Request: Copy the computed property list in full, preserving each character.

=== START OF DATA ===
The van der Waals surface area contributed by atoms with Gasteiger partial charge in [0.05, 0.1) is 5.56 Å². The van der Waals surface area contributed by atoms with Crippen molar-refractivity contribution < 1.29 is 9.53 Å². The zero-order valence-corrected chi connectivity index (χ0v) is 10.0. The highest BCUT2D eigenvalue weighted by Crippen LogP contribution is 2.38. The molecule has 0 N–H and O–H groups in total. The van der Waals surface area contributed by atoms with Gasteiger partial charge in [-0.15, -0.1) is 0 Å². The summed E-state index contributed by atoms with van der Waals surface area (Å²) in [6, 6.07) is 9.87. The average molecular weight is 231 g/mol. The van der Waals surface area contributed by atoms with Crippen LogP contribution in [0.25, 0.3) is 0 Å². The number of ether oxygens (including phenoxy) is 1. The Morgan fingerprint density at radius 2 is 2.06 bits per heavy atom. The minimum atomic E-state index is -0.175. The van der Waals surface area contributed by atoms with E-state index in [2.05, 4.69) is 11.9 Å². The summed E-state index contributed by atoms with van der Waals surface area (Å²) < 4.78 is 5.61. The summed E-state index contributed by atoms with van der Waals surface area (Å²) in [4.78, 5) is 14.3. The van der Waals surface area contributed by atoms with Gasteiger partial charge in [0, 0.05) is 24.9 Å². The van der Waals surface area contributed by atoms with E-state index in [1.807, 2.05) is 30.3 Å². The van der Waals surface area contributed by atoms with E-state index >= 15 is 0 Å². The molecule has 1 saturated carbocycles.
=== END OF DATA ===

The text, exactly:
The van der Waals surface area contributed by atoms with Gasteiger partial charge in [0.05, 0.1) is 5.56 Å². The van der Waals surface area contributed by atoms with Crippen molar-refractivity contribution < 1.29 is 9.53 Å². The zero-order valence-corrected chi connectivity index (χ0v) is 10.0. The highest BCUT2D eigenvalue weighted by Crippen LogP contribution is 2.38. The molecule has 0 N–H and O–H groups in total. The van der Waals surface area contributed by atoms with Gasteiger partial charge in [-0.15, -0.1) is 0 Å². The summed E-state index contributed by atoms with van der Waals surface area (Å²) in [6, 6.07) is 9.87. The average molecular weight is 231 g/mol. The van der Waals surface area contributed by atoms with Crippen LogP contribution in [0.25, 0.3) is 0 Å². The number of ether oxygens (including phenoxy) is 1. The Morgan fingerprint density at radius 2 is 2.06 bits per heavy atom. The minimum atomic E-state index is -0.175. The van der Waals surface area contributed by atoms with E-state index in [2.05, 4.69) is 11.9 Å². The summed E-state index contributed by atoms with van der Waals surface area (Å²) < 4.78 is 5.61. The summed E-state index contributed by atoms with van der Waals surface area (Å²) in [4.78, 5) is 14.3. The van der Waals surface area contributed by atoms with Gasteiger partial charge in [0, 0.05) is 24.9 Å². The van der Waals surface area contributed by atoms with E-state index in [1.807, 2.05) is 30.3 Å². The van der Waals surface area contributed by atoms with E-state index >= 15 is 0 Å². The molecule has 1 saturated carbocycles.